When I see our little cat cuddled up and snuggled up in her warm place like this,
I always think “Snugglepot “or “Cuddlepie”. Snugglepot and Cuddlepie are the main characters in a classic book from my childhood. They are not cats but fictitious Gumnut babies. The book is The Complete Adventures of Snugglepot and Cuddlepie, written and illustrated by May Gibbs.
So, why does a sleeping cat make me think of Gumnuts? I am not entirely sure. My mind works in strange ways, but there are three possibilities. The first is the cuteness factor. Here are Snugglepot and Cuddlepie sleeping in their” second-hand houses”.
And, here, they are overlooking a busy highroad. Snugglepot is helping himself to a grassroot bun.
How cute are those illustrations!
The second possibility is to do with comfort, or a type of security blanket factor.
My siblings and I were lucky to grow up with the comfort and security of bedtime stories. I don’t remember Snugglepot and Cuddlepie being read to me but I do remember being cuddled up next to my sister, at bedtime, and reading it to her. I associate Snugglepot and Cuddlepie with sweet and gentle times and the notion “That all will be well”. Just as the sight of a peacefully resting cat reassures me that there must be a rightfulness to life, even if I can’t always see it.
The third possibility is the joy factor. Both cat and book make me smile for the sheer joy of their existence. How can one frown at the sight of a sleeping cat? How can one not be amused and entertained by the humour and sensibility in May Gibbs’ text. Here is an example of her writing; ” Gumnut Editors generally write backwards, because they say it takes longer to read that way, and the people think they are getting more news.” (Even back then the Press was trying to pull the wool over our eyes!)
And here is a piece from Snugglepot’s story. “Down, down, down he tumbled, right through the window into an Ant’s house. A tired night-nurse saw him coming, but before she could do anything he had crashed in and killed several babies. This was a blessing for Snugglepot, but it was sadly hard on the baby ants. “I’m so sorry,” said Snugglepot. “It can’t be helped,” said the Nurse. “What will their mother say?”, asked Snugglepot, brushing tears from his eyes. ” She won’t know,” said the Nurse, ‘ we have three hundred babies in the house.”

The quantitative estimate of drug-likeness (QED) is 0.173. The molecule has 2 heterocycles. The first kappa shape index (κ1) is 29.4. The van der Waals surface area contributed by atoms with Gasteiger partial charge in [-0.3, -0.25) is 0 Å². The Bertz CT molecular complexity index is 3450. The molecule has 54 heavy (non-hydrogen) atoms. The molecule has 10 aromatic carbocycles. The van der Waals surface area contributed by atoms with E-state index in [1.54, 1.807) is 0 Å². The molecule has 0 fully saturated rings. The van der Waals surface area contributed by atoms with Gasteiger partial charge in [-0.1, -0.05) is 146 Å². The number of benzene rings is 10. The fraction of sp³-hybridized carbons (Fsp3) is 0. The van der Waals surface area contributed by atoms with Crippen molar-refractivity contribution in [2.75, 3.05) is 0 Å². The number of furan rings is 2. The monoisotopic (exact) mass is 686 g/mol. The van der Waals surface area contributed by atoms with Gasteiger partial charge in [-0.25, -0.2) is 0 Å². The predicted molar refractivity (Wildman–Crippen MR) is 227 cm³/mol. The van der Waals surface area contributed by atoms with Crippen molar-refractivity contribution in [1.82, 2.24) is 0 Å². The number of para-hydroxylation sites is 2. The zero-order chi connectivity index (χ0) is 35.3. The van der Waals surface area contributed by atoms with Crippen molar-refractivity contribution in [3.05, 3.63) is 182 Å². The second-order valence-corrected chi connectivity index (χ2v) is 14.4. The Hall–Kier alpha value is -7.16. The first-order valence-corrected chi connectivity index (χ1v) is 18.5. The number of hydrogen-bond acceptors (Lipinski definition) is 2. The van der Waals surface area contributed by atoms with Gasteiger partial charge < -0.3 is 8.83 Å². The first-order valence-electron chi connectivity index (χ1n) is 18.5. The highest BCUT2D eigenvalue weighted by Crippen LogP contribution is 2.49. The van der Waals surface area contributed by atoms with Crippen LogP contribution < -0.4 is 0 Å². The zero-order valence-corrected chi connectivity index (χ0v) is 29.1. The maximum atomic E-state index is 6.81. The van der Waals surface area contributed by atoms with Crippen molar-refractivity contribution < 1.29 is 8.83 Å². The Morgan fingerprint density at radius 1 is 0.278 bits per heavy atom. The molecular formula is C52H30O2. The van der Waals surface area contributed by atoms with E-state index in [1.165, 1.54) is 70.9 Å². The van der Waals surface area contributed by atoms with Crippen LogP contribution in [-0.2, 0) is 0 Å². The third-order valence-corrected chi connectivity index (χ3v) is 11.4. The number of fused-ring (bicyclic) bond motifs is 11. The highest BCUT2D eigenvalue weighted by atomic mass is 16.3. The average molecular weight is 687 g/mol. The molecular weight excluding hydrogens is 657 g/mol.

And I love the request from Snugglepot and Cuddlepie at the beginning of the book which reads ” Humans, Please be kind to all Bush Creatures and don’t pull flowers up by the roots.”
May Gibbs( 1877-1969)( http://www.nutcote.org/) was Australia’s first full-time, professionally trained children’s book illustrator. She developed a uniquely Australian fantasy world . The first book about Snugglepot and Cuddlepie was published in 1918. May Gibbs not only brought great stories to children but, in her will, she remembered them by bequeathing the copyright from the designs of her bush characters and her stories to Northcott Disability Services and the Cerebral Palsy Alliance of New South Wales, Australia. The rest of her estate was left to the United Nations International Children’s Emergency Fund.